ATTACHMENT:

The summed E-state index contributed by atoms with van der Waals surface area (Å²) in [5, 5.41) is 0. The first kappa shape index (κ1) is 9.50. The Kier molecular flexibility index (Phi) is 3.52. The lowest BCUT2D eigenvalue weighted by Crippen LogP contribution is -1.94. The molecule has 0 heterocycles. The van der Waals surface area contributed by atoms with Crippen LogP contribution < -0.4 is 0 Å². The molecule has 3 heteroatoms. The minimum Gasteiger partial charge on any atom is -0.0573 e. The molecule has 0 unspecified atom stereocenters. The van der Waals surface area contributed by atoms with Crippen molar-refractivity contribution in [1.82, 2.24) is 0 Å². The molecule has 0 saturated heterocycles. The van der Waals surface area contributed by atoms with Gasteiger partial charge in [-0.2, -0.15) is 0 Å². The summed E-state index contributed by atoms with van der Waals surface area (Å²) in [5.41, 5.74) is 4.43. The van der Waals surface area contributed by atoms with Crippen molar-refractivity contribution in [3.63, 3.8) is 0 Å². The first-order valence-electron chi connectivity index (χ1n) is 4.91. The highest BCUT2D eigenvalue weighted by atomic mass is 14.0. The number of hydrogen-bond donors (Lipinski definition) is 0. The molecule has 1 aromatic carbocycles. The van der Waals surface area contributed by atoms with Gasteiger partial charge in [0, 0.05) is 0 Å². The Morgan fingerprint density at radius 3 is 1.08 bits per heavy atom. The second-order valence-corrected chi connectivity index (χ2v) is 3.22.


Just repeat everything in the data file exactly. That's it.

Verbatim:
The summed E-state index contributed by atoms with van der Waals surface area (Å²) in [5, 5.41) is 0. The first kappa shape index (κ1) is 9.50. The Kier molecular flexibility index (Phi) is 3.52. The lowest BCUT2D eigenvalue weighted by Crippen LogP contribution is -1.94. The molecule has 0 heterocycles. The van der Waals surface area contributed by atoms with Crippen LogP contribution < -0.4 is 0 Å². The molecule has 3 heteroatoms. The minimum Gasteiger partial charge on any atom is -0.0573 e. The molecule has 0 unspecified atom stereocenters. The van der Waals surface area contributed by atoms with Crippen molar-refractivity contribution in [1.82, 2.24) is 0 Å². The molecule has 0 saturated heterocycles. The van der Waals surface area contributed by atoms with Gasteiger partial charge in [-0.2, -0.15) is 0 Å². The summed E-state index contributed by atoms with van der Waals surface area (Å²) in [5.41, 5.74) is 4.43. The van der Waals surface area contributed by atoms with Crippen molar-refractivity contribution in [3.63, 3.8) is 0 Å². The first-order valence-electron chi connectivity index (χ1n) is 4.91. The highest BCUT2D eigenvalue weighted by atomic mass is 14.0. The number of hydrogen-bond donors (Lipinski definition) is 0. The molecule has 1 aromatic carbocycles. The van der Waals surface area contributed by atoms with Gasteiger partial charge in [0, 0.05) is 0 Å². The Morgan fingerprint density at radius 3 is 1.08 bits per heavy atom. The second-order valence-corrected chi connectivity index (χ2v) is 3.22.